Absolute Pro is the newest addition to Abbott's growing U.S. portfolio of endovascular products for the treatment of PAD. These products include balloon dilatation catheters to treat blockages in the lower extremities and vascular stents to open blocked kidney and carotid arteries. In addition, Abbott is evaluating its innovative bioresorbable technology for the treatment of PAD in two international clinical trials: ABSORB BTK and ESPRIT I.
About PAD and Iliac Artery Disease
Peripheral artery disease (PAD) affects approximately 8 million to 12 million people in the U.S.(1) and occurs when the blood vessels outside of the heart become narrowed with plaque, fatty deposits that build up within the vessels. While PAD is most commonly seen in the legs, blockages can also occur in the vessels that carry blood to the head, arms, kidneys and stomach.
Aortoiliac occlusive disease (AIOD), more commonly known as iliac artery disease, occurs when the iliac arteries become narrowed with plaque, resulting in reduced blood flow to the lower limbs. Iliac artery disease is a type of PAD. While PAD refers to all of the arteries outside of the heart, iliac artery disease refers specifically to the arteries that start in the mid-abdomen – where the body's main artery (the aorta) splits into branches that descend through the pelvis into the legs.(2) Iliac artery disease is caused by plaque build-up in one or more of these major arteries: the infrarenal aorta, common iliac, internal iliac (hypogastric), and external iliac.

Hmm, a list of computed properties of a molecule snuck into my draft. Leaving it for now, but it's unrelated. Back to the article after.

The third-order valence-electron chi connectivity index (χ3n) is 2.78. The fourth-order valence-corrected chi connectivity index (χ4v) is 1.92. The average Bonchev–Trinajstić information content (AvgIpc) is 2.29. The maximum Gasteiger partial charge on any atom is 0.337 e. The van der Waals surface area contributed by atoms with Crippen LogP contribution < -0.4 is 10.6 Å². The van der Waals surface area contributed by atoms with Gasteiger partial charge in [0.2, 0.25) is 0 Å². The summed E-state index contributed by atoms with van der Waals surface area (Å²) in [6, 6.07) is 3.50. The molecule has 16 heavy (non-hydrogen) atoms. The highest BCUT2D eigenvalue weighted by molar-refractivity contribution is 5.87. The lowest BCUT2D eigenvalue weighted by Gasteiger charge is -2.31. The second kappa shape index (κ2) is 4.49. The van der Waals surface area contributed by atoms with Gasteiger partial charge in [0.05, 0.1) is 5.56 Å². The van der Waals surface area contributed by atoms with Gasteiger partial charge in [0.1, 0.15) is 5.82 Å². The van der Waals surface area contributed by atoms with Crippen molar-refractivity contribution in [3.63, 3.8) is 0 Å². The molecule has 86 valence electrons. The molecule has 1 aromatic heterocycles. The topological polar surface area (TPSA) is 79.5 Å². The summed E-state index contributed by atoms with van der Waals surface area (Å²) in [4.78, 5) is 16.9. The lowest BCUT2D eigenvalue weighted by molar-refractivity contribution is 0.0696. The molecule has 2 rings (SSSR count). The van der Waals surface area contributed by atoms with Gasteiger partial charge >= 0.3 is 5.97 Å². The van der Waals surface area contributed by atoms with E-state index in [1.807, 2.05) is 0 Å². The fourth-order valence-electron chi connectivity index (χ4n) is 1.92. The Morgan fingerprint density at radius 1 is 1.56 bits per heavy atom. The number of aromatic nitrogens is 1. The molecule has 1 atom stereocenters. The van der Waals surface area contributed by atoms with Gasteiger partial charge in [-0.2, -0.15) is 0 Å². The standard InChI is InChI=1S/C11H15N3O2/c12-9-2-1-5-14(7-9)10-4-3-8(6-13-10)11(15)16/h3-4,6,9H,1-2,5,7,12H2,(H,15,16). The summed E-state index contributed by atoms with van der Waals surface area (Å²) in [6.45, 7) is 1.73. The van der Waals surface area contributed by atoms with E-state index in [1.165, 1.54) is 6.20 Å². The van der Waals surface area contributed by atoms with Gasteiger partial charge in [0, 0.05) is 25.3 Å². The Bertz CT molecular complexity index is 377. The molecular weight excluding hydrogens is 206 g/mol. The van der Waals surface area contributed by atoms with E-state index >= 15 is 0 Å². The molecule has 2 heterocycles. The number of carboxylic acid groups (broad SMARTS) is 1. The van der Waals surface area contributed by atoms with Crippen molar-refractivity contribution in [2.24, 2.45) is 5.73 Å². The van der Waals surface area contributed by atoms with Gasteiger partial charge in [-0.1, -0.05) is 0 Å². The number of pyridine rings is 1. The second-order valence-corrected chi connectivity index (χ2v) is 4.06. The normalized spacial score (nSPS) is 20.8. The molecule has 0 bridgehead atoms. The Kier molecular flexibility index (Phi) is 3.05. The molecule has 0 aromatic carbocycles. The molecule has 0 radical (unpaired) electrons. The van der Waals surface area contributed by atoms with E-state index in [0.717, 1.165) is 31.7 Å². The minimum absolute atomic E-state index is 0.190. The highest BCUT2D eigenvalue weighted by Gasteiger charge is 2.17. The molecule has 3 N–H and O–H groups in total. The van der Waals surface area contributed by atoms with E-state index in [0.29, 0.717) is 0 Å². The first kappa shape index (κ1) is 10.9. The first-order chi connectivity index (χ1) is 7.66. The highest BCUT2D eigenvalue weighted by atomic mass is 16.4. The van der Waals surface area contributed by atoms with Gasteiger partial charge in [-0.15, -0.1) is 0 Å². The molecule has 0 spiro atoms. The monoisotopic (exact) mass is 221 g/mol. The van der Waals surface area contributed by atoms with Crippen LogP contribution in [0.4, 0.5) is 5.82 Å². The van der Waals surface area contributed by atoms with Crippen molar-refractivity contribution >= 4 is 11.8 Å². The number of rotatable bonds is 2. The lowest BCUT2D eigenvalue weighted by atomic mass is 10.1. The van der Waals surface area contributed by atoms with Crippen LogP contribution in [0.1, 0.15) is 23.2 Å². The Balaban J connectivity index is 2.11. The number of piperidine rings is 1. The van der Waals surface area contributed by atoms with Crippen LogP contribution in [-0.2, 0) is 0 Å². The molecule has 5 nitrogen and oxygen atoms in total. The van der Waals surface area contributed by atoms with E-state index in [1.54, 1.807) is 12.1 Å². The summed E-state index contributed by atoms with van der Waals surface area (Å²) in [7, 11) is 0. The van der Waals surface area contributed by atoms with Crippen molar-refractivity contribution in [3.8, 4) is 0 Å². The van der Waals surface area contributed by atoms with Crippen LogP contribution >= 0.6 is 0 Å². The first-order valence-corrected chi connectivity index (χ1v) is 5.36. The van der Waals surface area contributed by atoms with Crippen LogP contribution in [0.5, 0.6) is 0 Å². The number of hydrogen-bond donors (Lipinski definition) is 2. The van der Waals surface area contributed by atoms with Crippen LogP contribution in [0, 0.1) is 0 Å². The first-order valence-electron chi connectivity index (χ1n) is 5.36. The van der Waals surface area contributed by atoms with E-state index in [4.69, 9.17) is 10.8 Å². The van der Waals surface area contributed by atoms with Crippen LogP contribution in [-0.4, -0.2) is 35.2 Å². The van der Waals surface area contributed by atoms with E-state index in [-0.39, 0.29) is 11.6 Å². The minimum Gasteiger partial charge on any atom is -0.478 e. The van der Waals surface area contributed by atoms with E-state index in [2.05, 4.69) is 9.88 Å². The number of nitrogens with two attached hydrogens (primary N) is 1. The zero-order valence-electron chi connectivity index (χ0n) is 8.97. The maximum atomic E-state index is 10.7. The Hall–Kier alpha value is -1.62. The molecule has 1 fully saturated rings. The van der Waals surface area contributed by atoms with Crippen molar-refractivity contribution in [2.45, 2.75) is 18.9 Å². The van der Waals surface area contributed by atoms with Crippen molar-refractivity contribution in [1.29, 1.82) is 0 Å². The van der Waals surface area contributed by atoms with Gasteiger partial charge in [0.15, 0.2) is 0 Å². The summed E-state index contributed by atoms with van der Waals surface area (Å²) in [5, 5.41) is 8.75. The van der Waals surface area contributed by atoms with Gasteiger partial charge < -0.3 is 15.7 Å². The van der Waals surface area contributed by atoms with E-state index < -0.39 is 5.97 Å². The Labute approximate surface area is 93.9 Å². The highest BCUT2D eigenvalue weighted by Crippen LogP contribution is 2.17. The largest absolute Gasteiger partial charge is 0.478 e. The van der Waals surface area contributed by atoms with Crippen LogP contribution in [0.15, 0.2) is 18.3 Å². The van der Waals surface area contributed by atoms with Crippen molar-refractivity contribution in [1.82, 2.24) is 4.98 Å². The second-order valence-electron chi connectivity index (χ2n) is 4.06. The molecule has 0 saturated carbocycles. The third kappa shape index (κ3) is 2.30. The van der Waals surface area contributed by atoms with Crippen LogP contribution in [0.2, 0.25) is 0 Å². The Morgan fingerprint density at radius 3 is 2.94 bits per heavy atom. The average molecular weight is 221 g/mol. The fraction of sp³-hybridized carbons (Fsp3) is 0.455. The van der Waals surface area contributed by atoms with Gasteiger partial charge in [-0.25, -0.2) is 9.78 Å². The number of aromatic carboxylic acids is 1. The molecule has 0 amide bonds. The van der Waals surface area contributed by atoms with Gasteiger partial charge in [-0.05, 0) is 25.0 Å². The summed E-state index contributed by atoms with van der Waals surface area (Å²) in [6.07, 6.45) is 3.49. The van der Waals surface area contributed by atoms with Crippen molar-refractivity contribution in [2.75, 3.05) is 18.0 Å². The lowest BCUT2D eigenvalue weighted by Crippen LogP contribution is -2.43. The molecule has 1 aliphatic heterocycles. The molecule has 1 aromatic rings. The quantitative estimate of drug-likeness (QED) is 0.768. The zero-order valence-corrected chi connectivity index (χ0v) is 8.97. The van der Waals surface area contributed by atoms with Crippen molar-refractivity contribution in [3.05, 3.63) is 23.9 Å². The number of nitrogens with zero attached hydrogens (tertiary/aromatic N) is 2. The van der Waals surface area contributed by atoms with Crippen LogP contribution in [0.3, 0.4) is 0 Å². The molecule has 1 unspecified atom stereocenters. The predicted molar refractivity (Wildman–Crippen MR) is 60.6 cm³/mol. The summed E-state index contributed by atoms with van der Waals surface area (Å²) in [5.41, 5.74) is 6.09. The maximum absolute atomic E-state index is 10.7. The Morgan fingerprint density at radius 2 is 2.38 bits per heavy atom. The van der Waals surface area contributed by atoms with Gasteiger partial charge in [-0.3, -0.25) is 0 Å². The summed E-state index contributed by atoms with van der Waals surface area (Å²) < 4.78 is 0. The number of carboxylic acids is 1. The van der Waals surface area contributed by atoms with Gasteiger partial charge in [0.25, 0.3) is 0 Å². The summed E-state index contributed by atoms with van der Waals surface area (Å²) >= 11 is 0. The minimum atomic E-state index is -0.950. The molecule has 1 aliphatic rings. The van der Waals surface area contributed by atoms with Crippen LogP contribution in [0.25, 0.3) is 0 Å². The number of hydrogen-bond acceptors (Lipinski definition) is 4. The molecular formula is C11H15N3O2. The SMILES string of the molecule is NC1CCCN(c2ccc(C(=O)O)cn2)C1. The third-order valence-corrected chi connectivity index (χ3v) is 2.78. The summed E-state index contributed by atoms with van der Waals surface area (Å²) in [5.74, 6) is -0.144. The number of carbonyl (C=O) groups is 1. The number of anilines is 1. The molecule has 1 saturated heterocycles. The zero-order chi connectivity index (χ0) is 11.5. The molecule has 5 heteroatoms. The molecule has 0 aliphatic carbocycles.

About the Absolute Pro Vascular Stent System
The Absolute Pro Vascular Stent System is indicated for the treatment of patients with de novo or atherosclerotic lesions in the native common iliac artery and native external iliac artery. Specific information about the Absolute Pro Vascular Stent System, including important safety information, is available online at http://www.abbottvascular.com/static/cms_workspace/pdf/ifu/peripheral_intervention/eIFU_Absolute_Pro.pdf.
About Abbott Vascular
Abbott Vascular is the world's leader in drug eluting stents. Abbott Vascular has an industry-leading pipeline and a comprehensive portfolio of market-leading products for cardiac and vascular care, including products for coronary artery disease, vessel closure, endovascular disease, and structural heart disease.
Abbott is a global, broad-based health care company devoted to the discovery, development, manufacture and marketing of pharmaceuticals and medical products, including nutritionals, devices and diagnostics. The company employs nearly 91,000 people and markets its products in more than 130 countries.
Abbott's news releases and other information are available on the company's Web site at www.abbott.com.
(1) Selvin E and Erlinger TP. Circulation. 2004; 110:738-743. Crique, et al. Circulation. 2005; 112:2703-2707.